On the birthday of one of my favorite childhood authors, I am here with a review of the first part of Dahl’s autobiography “Boy,” or alternatively titled “More About Boy.” I was surprised that I have never come across this until recently despite having read the latter half of his memoir “Going Solo” years ago.
“Boy” describes the earlier half of Dahl’s life tracing his Norwegian parents arrival to Britain and later into his school years. It is such a fun and light-hearted book where you can read about the ingenious tricks he played on others and also his love for all things sweet and chocolatey. And of course, how could I forget the wonderful illustrations of Quentin Blake?
This book reminded me of his another work “Matilda” because both were set inside an English school where the main protagonists faced horrible teachers. During Roald Dahl’s time at prep school, he remembered a particularly nasty master (old English way of calling teacher) called Captain Hardcastle.
Master: What is it?
Boy: Please, sir, may I be excused to go to the lavatory?
Master: Certainly not. You should have gone before.
Boy: But sir… please, sir… I didn’t want to before… I didn’t know…
Master: Whose fault was that” Get on with your work!
Boy: But sir… Oh, sir… Please, sir, let me go!
Master: One more word out of you and you’ll be in trouble.
Naturally, the wretched boy dirtied his pants, which caused a storm later on upstairs with the Matron.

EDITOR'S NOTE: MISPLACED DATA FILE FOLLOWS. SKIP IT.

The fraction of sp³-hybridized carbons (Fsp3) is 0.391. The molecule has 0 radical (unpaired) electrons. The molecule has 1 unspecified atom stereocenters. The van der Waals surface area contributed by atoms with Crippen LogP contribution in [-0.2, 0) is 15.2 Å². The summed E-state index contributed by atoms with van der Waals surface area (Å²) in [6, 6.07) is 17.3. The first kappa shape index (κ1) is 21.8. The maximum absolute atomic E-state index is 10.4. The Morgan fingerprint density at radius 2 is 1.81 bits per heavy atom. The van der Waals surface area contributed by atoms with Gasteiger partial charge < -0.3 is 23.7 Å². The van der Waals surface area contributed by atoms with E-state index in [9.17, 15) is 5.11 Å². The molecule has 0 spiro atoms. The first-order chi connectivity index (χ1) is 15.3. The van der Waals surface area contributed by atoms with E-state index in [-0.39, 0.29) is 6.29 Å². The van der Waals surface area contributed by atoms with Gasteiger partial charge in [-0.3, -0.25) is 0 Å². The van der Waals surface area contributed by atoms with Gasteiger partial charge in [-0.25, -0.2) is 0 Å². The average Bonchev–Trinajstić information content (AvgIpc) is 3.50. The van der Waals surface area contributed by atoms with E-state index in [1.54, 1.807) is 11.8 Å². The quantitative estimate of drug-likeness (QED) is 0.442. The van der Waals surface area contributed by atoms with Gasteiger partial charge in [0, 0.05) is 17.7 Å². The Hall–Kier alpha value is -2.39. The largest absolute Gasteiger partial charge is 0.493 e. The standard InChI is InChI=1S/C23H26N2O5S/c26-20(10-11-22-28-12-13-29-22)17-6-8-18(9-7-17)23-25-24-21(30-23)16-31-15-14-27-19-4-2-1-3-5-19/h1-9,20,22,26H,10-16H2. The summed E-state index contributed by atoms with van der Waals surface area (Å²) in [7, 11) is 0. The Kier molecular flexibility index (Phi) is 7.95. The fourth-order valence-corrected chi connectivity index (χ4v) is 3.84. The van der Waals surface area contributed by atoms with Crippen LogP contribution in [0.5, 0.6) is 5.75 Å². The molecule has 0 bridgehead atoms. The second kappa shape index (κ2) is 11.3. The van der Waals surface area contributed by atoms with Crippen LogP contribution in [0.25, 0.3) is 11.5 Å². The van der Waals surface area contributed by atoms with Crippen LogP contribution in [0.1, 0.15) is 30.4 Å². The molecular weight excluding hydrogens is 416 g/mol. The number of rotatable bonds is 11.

What I found even more endearing was Roald Dahl love for his mother that was plain for all to see in this work. As matriarch to a family of six children after her husband passed away, Sofie Dahl as described by her son ‘was undoubtedly the absolute primary influence on my own life.’ Throughout the author’s time away from home, he would assiduously send letters and photographs back to his mother who would then brilliantly kept them all neatly in a stack.
His favorite memories were their annual family trip to Norway for four weeks every summer and he wrote,
“I don’t think we knew how lucky we were to have a holiday like that every summer of our growing-up lives. I don’t think we knew either how lucky we were to have a mother who gave us such a lovely time every year.”
I find “Boy” such a lovely book suitable for children AND adults alike. This is unlike “Going Solo,” which has a more somber tone because of the historical involvement Dahl had in his adult years, “Boy” is a much simper tribute to our childhood.